When Asraf Marwan fell to his death from a balcony in London in 2007 his secrets died with him too. Hailed as the best spy of the 20th Century, Egypt-born Marwan who after marrying Mona Nasser, daughter of President Nasser eventually moved to London to pursue his Masters in Chemistry. Marwan is considered as a hero and one of the world’s greatest modern spies by both Egypt and Israel, but questions still remain as to whether his loyalties lay solely with Egypt or if he was also aiding Israel.
Director, Thomas Meadmore’s documentary, based on the book of the same name by Ahron Bregman, unravels the unmasking of this “super spy” and the many theories behind his death. Bregman is our recurring talking head here among many. Bregman, a historian specialising in Israel’s 20th Century wars, outed Marwan as a spy and double agent after an – in what some may claim as obsessive – investigation of the Yom Kippur war and its literature. Bregman meticulously scoured documents from the 1973 conflict before trying to bait Marwan into admission with his book. Eventually a simple smile from the editor of General Eli Zeira’s memoirs was all Bregman needed to confirm his suspicion that Marwan was indeed a spy and double agent.
The documentary, although substantial in its information on the war itself, sometimes leaves the real subject of the story behind. In its desire to be as unbiased as possible the film is over-saturated with material that would be more at home in films of their own. A story of a spy and his sudden unexplained death, the story of the Yom Kippur war and the tale of an academic’s obsession with the subject, not only his obsession with proving him as a spy, but his obsession in protecting Marwan after being the person to out him. These would all sit nicely as stand-alone films, a more linear take on this collage-esque documentary with more room for substantial storytelling. Each element investigated and discussed holds plenty of interest but trying to pack it all in has meant there just isn’t enough of each to satiate an eager audience.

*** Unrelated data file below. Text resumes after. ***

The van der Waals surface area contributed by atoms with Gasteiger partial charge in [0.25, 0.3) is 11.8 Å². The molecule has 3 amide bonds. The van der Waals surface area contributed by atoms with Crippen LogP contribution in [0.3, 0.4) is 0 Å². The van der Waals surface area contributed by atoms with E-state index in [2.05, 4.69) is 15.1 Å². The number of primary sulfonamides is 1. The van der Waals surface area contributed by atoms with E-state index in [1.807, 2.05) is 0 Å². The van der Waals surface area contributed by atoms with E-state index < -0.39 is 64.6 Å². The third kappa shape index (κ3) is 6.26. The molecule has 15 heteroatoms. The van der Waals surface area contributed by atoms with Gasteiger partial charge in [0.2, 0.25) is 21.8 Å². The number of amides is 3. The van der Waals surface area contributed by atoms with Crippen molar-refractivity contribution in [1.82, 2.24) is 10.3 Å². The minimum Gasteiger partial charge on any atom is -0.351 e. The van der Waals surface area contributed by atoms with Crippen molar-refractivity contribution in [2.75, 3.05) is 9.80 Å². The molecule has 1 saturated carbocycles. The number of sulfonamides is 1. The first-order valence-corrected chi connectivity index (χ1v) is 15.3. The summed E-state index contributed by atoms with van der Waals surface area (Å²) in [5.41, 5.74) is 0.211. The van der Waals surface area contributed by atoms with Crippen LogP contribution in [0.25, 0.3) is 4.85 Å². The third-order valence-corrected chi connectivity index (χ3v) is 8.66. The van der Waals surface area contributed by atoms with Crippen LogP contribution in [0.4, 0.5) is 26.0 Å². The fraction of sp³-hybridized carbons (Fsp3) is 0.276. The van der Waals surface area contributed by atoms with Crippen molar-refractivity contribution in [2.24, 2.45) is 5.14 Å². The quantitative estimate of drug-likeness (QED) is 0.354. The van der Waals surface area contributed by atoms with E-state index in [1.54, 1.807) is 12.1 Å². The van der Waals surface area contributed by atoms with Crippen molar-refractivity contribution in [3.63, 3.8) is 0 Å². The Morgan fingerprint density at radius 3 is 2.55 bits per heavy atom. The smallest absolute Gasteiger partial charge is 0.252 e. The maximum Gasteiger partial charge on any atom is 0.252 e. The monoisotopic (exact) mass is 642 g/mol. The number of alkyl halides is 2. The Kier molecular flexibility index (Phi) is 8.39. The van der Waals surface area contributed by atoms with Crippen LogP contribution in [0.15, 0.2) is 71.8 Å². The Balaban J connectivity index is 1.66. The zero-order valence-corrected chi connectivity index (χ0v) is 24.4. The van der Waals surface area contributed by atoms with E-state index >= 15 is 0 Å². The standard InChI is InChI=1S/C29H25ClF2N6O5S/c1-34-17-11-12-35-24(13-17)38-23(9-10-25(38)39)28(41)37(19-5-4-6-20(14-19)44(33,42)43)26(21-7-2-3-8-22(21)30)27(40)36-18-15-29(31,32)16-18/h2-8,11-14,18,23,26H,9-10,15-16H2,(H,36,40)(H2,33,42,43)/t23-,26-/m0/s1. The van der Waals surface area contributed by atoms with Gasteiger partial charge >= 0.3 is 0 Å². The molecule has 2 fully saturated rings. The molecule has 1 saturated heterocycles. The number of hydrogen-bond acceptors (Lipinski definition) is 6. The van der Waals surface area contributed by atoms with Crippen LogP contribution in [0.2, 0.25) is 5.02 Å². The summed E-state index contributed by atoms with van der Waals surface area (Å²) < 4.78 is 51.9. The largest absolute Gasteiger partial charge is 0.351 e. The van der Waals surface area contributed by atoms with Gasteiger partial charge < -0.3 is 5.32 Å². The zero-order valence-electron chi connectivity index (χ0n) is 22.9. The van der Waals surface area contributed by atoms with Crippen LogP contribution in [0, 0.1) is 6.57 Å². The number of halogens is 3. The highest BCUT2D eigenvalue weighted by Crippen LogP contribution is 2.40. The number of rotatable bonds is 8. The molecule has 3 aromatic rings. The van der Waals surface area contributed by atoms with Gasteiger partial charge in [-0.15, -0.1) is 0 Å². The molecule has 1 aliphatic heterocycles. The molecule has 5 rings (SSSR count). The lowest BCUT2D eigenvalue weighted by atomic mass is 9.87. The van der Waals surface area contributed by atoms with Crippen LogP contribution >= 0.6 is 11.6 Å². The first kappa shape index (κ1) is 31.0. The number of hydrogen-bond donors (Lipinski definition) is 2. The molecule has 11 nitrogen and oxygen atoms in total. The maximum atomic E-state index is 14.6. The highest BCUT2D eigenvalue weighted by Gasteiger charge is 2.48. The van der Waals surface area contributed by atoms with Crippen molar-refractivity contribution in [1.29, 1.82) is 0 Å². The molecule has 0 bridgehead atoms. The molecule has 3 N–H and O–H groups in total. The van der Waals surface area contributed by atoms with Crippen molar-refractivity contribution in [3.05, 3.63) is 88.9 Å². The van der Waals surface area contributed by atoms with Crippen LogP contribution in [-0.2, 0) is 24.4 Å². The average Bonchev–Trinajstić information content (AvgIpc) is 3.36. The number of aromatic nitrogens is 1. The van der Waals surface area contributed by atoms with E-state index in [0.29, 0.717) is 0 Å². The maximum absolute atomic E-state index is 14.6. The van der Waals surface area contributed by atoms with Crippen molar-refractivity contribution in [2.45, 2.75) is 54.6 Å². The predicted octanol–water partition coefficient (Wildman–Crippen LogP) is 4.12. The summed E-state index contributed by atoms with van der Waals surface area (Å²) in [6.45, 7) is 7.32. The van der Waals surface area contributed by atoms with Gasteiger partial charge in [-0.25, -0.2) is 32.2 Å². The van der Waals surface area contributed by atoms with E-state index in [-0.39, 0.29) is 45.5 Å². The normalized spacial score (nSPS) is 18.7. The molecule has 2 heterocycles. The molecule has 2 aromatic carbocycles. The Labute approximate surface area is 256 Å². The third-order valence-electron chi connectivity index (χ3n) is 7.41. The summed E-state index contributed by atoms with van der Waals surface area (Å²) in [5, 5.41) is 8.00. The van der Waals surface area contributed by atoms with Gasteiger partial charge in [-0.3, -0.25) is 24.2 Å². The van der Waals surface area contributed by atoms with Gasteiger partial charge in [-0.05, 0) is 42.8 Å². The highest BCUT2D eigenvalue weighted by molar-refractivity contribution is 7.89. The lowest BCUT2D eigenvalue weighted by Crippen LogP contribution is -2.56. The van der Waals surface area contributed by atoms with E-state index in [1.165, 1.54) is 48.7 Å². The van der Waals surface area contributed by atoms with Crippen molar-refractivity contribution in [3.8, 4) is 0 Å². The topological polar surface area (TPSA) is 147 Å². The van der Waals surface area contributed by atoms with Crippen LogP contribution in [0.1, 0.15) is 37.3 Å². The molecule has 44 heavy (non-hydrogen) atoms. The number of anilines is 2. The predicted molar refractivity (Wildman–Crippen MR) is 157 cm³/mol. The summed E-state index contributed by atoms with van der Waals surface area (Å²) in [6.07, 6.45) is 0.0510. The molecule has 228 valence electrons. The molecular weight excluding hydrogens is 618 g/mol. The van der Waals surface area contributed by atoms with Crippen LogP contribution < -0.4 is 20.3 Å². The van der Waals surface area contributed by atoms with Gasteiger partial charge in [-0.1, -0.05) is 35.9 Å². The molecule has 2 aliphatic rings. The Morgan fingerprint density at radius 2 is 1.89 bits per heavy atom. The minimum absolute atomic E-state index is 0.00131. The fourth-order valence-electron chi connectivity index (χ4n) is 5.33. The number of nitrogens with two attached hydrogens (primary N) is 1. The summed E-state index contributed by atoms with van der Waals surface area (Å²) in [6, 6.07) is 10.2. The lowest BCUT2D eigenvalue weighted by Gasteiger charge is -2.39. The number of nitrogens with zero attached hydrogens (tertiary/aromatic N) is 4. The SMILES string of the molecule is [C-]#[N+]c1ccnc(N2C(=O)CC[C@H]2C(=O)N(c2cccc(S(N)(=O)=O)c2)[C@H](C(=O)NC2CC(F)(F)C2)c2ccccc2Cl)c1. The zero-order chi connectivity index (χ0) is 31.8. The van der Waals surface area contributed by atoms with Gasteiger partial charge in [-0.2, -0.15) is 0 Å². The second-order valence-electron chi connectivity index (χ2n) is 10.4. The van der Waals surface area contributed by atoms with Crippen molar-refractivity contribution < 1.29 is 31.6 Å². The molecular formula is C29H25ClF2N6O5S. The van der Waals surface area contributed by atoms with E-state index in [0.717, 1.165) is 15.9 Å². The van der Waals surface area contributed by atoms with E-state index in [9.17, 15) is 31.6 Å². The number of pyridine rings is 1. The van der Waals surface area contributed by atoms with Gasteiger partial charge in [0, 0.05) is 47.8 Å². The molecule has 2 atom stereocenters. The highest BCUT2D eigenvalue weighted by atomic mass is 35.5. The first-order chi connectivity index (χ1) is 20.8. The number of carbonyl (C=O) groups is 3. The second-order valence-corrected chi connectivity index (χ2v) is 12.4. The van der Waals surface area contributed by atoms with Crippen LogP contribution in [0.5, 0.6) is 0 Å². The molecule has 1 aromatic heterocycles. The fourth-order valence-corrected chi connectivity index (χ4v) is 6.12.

Meadmore has attempted to cover a subject that will always be met with obstacles, what he’s managed to put together is no easy feat and has made an otherwise relatively unknown subject accessible and engaging to a much wider audience than anticipated. The overarching feel is of Bregman’s need to absolve himself throughout the entire documentary, flitting between guilt and a nonchalance towards his relationship with the spy. It says much more about the author than it does about Marwan; Bregman’s underlying obsession and reasons behind his book in the first place is the highlight of the film for me, however this investigative probe into the inner workings of the Mossad and its network needs a more concentrated vision on what subject it wants to follow.
The Spy Who Fell to Earth is now on Netflix
Director – Thomas Meadmore
Starring – Ahron Bregman, Ashraf Marwan